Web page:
Women depend on stilettos and stilts for leggy glamour, seduction and fun, but they wear them at their peril. Several experts renewed health warnings against high heels in August that underline the ergonomic argument against these fashion accessories, which centers on the damage they can do to the musculoskeletal system. From Britain comes the news that women are in particular danger if they are wearing stilettos when they have a few drinks “under the belt.”
The Age newspaper in Australia observed in August that women’s high heels are hitting dizzying heights in that country, with some heels reportedly as high as 5 inches. Australian Podiatry Association (NSW) vice-president Brenden Brown told the newspaper that the fashion trend was likely to increase the risk of foot and ankle injury and pain. “Your tendons claw up, so your toes are clawing up. Your calves may look fantastic, but your feet are going to look like a 90-year-old’s,” he said.
Writing from the Physical Medicine and Rehabilitation Department at the Mayo Clinic for The Eagle newspaper in Texas, Jeffrey Brault, D.O., P.T., said shoes with stiletto heels aren’t designed with walking in mind. With heels 2 inches or taller, the foot slides forward, cramming the toes into the front of the shoe. That can cause hammer toes, a deformity in which the toes curl at the middle joint. If they are worn frequently, stilettos can contribute to bunions, corns, calluses and toenail problems. He noted that stiletto heels also change the mechanics of the gait. Tiny heels hit the ground with a force several times the body weight, causing knee pain. They also change the center of gravity, meaning the wearer has to arch the back to stay balanced. That arching can cause lower back pain, he said.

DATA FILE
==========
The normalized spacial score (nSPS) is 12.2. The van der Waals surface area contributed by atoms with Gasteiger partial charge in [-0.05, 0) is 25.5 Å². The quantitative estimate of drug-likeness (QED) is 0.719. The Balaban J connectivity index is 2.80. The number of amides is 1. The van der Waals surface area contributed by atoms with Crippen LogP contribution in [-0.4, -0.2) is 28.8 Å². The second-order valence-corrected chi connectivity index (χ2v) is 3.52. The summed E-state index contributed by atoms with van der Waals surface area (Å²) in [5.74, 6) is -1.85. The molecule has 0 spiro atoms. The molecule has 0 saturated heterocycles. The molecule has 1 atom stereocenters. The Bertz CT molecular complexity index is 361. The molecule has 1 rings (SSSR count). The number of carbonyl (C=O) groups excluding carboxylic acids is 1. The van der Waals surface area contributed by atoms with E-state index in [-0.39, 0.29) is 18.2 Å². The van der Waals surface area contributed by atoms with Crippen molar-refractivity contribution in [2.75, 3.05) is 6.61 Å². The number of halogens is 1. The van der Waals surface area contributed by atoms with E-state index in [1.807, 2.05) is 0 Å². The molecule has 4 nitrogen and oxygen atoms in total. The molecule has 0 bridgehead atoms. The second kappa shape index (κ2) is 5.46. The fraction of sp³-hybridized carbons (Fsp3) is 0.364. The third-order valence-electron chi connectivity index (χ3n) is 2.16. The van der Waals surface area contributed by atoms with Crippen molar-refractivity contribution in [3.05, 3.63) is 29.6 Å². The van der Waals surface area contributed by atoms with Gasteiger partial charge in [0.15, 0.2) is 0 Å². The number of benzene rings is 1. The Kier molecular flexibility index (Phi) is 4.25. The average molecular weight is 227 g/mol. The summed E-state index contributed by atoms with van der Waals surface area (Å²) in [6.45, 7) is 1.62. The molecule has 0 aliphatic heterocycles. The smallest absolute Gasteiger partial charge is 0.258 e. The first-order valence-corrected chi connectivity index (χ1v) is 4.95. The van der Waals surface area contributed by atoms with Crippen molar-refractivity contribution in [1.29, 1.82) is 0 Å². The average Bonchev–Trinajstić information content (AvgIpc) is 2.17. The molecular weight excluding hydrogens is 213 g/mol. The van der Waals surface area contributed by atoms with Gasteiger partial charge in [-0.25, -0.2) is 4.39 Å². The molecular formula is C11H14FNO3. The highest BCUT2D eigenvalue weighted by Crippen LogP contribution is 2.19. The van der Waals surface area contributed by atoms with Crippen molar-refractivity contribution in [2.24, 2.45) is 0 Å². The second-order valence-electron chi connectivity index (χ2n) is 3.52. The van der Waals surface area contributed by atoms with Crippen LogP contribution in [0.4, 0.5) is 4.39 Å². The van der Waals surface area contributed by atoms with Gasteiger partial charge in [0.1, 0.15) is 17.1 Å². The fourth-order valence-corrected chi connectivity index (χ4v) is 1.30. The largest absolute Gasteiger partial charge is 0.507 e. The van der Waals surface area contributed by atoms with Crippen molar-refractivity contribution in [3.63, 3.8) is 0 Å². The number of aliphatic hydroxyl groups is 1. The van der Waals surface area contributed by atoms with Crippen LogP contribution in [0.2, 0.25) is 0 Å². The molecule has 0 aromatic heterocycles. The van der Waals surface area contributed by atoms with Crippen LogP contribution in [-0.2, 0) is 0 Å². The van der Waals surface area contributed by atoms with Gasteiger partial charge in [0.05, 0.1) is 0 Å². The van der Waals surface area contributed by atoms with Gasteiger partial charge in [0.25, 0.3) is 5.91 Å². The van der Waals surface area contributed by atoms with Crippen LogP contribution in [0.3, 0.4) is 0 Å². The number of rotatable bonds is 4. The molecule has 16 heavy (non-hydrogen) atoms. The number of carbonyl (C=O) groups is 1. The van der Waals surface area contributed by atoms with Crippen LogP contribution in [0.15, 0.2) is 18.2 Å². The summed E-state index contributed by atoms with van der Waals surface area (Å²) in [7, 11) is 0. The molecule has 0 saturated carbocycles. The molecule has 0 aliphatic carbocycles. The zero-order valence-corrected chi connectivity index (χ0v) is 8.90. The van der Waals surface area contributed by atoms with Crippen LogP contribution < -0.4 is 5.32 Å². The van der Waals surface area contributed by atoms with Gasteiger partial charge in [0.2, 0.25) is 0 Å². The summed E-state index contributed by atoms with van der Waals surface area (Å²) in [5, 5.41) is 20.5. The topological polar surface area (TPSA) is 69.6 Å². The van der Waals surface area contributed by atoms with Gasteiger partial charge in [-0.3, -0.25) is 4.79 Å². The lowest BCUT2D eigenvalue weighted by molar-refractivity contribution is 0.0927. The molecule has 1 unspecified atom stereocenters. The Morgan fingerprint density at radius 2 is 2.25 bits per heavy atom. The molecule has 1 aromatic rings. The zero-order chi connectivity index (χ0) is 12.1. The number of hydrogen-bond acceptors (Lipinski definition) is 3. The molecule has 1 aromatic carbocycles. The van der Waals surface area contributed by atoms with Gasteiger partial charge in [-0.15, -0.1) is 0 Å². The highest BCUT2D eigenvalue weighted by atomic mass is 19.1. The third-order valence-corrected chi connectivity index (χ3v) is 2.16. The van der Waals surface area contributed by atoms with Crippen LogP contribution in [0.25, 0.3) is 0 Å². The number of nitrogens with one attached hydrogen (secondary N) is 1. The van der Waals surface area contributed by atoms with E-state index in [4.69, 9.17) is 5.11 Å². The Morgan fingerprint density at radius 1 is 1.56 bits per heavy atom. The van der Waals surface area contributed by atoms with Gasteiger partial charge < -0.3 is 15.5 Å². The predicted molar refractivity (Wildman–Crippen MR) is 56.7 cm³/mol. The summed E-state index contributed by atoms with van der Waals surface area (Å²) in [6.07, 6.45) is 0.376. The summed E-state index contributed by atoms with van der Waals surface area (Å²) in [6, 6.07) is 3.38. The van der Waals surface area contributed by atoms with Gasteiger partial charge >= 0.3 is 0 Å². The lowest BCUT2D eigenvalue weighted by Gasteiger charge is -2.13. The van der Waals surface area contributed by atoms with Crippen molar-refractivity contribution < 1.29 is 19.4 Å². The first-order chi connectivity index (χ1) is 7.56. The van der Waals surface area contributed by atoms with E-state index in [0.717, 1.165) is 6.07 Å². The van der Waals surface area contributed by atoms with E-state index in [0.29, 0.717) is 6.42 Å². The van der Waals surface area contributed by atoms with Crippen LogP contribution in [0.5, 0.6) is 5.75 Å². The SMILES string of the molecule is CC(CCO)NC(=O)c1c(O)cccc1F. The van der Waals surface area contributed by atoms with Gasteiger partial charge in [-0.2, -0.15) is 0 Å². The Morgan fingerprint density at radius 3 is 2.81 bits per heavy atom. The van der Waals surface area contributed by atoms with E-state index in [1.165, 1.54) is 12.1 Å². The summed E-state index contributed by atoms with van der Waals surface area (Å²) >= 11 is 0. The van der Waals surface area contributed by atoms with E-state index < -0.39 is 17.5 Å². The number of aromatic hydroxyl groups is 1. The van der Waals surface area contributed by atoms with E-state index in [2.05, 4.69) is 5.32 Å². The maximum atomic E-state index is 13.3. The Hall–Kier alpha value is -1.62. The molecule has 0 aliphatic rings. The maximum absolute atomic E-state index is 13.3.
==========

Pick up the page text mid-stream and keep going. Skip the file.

Unseasonably warm weather in Britain has led to a spate of injuries caused by women falling from their high-heeled sandals, according to a BBC article in August. Rupert Evans, an accident and emergency doctor at University Hospital of Wales, told the BBC that he has seen an increase in the number of women being admitted to hospital with injuries caused by the fashionable footwear. Injuries ranged from sprained ankles to broken bones and dislocations, which caused permanent damage in some cases. He noted that backless, strapless high heels are a particular danger.
Dr. Evans observed that drinking alcohol added to the problem.
Echoing the observation, Martin Shalley, president of the British Association for Emergency Medicine, said high heels could definitely lead to serious injuries and that “alcohol and heels are a bad mix.”
The experts conceded that women’s love affair with the towering fashion accessories isn’t going to change, and they advise women to wear them in moderation as a way to lessen the risk. The two British doctors suggest moderation is also good advice for drinkers in the high-heeled sorority.
Sources: BBC; The Age; The Eagle